EID Architecture, Shanghai
Projects like Bosco Vertical in Milan, Italy and the Forest City in Liuzhou, China offer a vision for a verdant city with a forest in the sky. However, these projects require vast amounts of concrete to support the significant greening, which in turn produces a large carbon footprint.
This presentation asks the question - if for the last 50 years we’ve focused on designing buildings to minimize their impact on the environment, how in the next 50 years do we accept them as part of the urban ecosystem (for good or bad) and design them to make positive contributions to our planetary systems?
How do we create dense cities that incorporate natural process without negatively impacting the environment in their construction?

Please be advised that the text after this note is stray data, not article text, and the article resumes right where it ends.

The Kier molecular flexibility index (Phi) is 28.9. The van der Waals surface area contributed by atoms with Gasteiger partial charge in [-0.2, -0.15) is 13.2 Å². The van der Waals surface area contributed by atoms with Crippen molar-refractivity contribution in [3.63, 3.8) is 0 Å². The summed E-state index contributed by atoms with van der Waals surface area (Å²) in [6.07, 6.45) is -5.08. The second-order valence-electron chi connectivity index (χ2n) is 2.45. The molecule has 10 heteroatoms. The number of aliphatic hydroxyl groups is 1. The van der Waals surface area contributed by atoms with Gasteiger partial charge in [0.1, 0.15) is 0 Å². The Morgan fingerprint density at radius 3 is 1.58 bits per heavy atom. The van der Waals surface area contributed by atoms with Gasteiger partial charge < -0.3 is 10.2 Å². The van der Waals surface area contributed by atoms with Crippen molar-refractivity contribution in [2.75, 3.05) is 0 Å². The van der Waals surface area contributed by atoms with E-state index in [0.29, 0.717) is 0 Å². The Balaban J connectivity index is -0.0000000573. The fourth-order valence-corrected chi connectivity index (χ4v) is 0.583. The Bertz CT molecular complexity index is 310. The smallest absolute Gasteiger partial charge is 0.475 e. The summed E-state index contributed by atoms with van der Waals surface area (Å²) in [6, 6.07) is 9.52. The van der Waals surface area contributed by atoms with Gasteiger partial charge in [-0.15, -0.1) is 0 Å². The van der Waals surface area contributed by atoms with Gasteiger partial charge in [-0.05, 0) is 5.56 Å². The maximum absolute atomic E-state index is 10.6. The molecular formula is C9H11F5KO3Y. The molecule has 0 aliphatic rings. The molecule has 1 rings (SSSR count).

We will explore these questions by drawing attention to the energy impacts of the ‘super forest’ projects and showcasing how light weight and intelligently designed integrated systems can achieve these benefits without the requirement for excessive energy intensive concrete and steel supporting structures.
We will show through case studies of built work, and explorations into design research, how the incorporation of vegetation onto and within tall buildings can be achieved with minimal structural support.
We will also illustrate the performative benefits that not only make each building a viable ecosystem, but could also transform our cities into functioning ecologies on a broad scale. A review will also be made of ESD rating schemes could accommodate the trade off between greening and the embodied energy costs of construction.